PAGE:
This week we issued a paper detailing how, even as the number of illegal entries has shot up, the funding devoted to immigration enforcement has been slashed by tens of millions of pounds. This comes to light as the government tries to pass legislation it claims will deter criminality, tackle absconding and increase the number of removals of people with no right to be here, including those who may be a threat to security. Meanwhile, illegal immigration (see our Channel tracker), which is lining the pockets of people smugglers and which has seen at least 63,000 unauthorised entries since 2018, is rampant, and not just by boat and lorry, while resources for enforcement of immigration law have been slashed.
In other news, the costs of our new Afghan resettlement plans are reportedly projected to amount to £2.5 billion over the coming decade. Current numbers suggest at least 27,000 people are to be resettled by the mid-2020s (including 7,000 this year) even as the UK faces an acute housing crisis. Let us, by all means, help Afghans in whatever way we can but offering an open door to all Afghans, as some people seem to be pushing for, is neither sensible nor practicable. Nor is it what the majority of the public want. Concern about immigration has risen after a period when the people took the government at its word that immigration would be controlled and reduced. It is because that is clearly not happening that we are seeing again why 30 million people say immigration has been too high (300,000 net non-UK arrivals per year since 2001). Only a minority want higher numbers. If ministers think that the public’s feelings have changed, then ministers really are living in cloud cuckoo land.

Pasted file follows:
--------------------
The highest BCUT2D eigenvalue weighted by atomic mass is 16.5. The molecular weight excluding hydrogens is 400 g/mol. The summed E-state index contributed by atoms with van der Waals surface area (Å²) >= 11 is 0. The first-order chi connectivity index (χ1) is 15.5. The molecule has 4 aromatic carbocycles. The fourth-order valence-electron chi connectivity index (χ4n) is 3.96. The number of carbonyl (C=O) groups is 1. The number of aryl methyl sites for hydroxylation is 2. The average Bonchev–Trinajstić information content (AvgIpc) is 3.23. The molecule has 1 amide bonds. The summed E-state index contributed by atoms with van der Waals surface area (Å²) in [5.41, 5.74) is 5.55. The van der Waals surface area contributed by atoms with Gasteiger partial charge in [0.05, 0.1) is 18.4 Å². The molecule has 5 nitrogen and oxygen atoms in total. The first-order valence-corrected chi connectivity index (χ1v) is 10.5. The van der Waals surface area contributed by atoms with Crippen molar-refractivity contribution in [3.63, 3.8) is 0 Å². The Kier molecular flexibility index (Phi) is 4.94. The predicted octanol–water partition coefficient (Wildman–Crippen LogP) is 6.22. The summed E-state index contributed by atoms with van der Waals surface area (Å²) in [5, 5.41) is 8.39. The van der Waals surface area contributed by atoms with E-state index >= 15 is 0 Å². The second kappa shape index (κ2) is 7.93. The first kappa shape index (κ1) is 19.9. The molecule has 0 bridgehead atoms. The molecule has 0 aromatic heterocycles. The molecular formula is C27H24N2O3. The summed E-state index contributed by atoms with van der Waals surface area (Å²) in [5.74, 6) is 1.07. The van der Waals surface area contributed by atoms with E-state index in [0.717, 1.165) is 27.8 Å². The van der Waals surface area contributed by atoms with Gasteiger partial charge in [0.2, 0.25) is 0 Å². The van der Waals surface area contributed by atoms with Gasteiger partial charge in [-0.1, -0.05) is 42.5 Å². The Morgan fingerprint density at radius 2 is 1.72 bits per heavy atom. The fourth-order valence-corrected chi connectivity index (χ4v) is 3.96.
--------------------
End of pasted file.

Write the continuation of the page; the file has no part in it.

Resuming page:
Blog of the week
Few people need to be reminded of how vital it is to have sensible border control. Here is a blog we wrote recently about the dangerous consequences of lax enforcement. Too often in recent years, those who have committed acts of terror or life-threatening crimes in the UK, have been able to stay here by exploiting weaknesses in human rights laws, other gaps in our laws and a serious decline in enforcement. Read our full blog here.
Migration Watch in the news
Our Chairman Alp Mehmet has been quoted once again in the media this week. See below:
Alp said the figures showed the Government’s priorities had become ‘skewed’ and sparked concerns ‘that the Channel crisis has led to direction of resources away from other vital enforcement tasks’.
‘I think that it’s really a nonsense, personally, it’s a nonsense to be paying France to do things that they should be doing anyway.’
Another reaction to a major story this week, from Alp:
‘This is a very welcome sentiment from the minister, however, I will believe it when I see it.’
Our executive director also spoke to the press this week:
‘Swift and effective enforcement action to deal with this problem is crucial for securing the border and tackling the abuse of our overwhelmed asylum system.’
See here for Migration Watch’s statement on the lorry driver fiasco, issued in a press release:
‘This problem has been years in the making. Neither party has seen the benefit of training and retaining UK workers rather than taking the cheaper option of foreign drivers. Now we are beginning to see the folly, but their response is just more of the same.’
Make your voice heard
Immigration is a key issue in the French presidential election (coming up next Spring). Candidate Michel Barnier (remember him?) has promised tough controls while Marine Le Pen promised to introduce a referendum on immigration if she is elected, noting: ‘I defend the nation, which remains the best structure to defend our identity, security, freedom and prosperity.’ Voters in the UK were given a referendum in 2016 and immigration was the top voter concern that helped decide the result. However, since then the government that promised to ‘take back control’ has proceeded to use that new-found sovereignty not to reduce immigration but to increase it – opening several new uncapped routes (e.g. for foreign students into low-paid work), removing a key cap on work permits and weakening skills and salary thresholds. This is not democracy as we understand it. A key way to challenge it is to contact your local MP. Please consider doing so by clicking here.